• It’s faster at Importing Images. These new units are supposed to be 35% faster at importing images ( I didn’t run lab tests to confirm, but I can tell you it definitely feels faster).
  • The Screen Display is Off The Hook: The new screen technology, using Epson’s “Photo Fine Premia” technology (which displays 16.7 million colors) is just stunning. It’s incredibly crisp, bright, and pretty much blows away what you see on the back of your camera’s LCD (and the new screens encompass 94% of the entire gamut of the Adobe RGB Color Space used by many photographers). When you zoom in tight to view your images really close (to check sharpness, etc), the display is tack sharp, and you can get in really, really close.
  • They added a new Jog Wheel to help you scroll through your images more easily (this is bigger improvement than you might think. Ask anyone who has an earlier P-series).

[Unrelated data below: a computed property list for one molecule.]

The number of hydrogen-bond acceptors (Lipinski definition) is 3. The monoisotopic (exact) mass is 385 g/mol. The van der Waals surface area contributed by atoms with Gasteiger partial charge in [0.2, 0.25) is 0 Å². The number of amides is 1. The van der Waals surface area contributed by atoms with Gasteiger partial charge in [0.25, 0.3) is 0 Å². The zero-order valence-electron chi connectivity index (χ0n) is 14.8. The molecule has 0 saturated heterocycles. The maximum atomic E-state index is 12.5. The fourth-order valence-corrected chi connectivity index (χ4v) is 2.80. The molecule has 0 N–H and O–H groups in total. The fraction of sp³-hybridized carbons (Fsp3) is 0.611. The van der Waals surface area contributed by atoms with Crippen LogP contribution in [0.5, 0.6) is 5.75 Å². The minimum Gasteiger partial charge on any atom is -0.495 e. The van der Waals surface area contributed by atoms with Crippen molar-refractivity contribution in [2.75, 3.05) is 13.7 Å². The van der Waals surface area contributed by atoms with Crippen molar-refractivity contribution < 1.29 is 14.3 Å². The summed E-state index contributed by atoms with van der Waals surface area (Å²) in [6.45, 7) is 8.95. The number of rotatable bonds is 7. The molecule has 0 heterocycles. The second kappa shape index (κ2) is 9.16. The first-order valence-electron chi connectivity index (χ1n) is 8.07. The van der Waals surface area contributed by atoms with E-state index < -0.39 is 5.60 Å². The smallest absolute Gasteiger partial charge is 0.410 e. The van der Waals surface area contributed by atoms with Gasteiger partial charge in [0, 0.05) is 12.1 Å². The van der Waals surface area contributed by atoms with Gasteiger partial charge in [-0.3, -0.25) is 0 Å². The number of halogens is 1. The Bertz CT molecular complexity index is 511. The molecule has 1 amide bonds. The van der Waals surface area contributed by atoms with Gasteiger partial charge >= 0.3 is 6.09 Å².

• The P-7000 comes with a nice little travel pack, which includes a travel case, a car charger, and dual battery charger, and a few other little kickers.

What I Wish Were Different:

  • The software is much better for sure, but the overall design of the interface still needs a lot of work. Since this was designed for photographers, the interface design should appeal to creative types. Looks matter, and I’d love to see the look of the interface get the same amount of attention everything else has. Right now, the software is very functional. The problem is; it needs to look better, be easier to use, and more fun to use.